Abstract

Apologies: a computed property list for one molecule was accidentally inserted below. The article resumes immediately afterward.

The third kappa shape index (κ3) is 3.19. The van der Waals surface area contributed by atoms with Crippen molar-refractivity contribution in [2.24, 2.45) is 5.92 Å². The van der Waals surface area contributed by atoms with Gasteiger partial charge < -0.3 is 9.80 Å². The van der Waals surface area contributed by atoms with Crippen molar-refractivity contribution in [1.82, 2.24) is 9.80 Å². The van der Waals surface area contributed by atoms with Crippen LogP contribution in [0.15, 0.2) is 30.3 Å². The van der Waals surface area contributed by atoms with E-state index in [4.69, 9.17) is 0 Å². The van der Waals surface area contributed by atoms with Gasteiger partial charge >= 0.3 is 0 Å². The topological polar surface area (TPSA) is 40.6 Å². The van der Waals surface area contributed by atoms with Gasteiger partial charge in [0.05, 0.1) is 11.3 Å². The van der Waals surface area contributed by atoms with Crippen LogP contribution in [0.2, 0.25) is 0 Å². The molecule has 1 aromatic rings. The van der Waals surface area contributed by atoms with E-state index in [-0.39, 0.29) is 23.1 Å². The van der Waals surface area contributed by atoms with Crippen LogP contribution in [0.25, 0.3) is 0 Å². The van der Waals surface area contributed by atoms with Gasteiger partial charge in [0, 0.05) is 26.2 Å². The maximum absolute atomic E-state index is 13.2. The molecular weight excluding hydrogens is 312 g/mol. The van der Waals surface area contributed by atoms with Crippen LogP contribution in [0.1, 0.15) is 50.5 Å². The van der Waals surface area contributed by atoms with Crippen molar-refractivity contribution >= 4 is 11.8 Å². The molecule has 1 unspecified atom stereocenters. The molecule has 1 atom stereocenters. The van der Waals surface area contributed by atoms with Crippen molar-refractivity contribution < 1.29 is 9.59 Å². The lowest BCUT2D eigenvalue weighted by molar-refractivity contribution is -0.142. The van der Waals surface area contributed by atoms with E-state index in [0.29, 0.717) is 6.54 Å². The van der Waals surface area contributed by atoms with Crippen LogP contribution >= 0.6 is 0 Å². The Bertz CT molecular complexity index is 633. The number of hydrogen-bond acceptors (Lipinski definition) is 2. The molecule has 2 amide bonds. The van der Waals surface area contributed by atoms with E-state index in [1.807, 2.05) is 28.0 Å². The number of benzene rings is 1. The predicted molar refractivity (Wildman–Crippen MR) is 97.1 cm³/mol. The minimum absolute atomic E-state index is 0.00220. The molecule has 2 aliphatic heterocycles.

The martian water cycle, a key for the habitability of Mars, largely relies on the abundance of water in martian magmas and their mantle sources, yet martian (SNC: shergottite, nakhlite, and chassigny classes) meteorites contain minimal water. However, some experimental studies have suggested that martian parental magmas contained as much as 2% H2O. Here we integrate mineral-chemical, experimental, and cosmochemical constraints to show that martian magmas contained little water but abundant chlorine. Apatite and amphibole in martian meteorites are chlorine rich and water poor; this constrains the chlorine contents in their parental magmas to >0.3 wt% and water contents to <0.3 wt%. Our experimental work has shown that large amounts of water are not needed to explain the mineralogy of the martian meteorites because chlorine has effects similar to those of water on crystallization. Such chlorine-rich, water-poor martian magmas are consistent with Mars being chlorine rich (~2.5 ×) compared with the Earth. Furthermore, the bulk Cl composition of martian meteorites shows that they have not preferentially lost Cl by degassing of an H2O-rich vapor. Together, these results show that chlorine, not water, was the dominant volatile species in martian basalts, and that these basalts contributed little H2O to Mars' surface environment.

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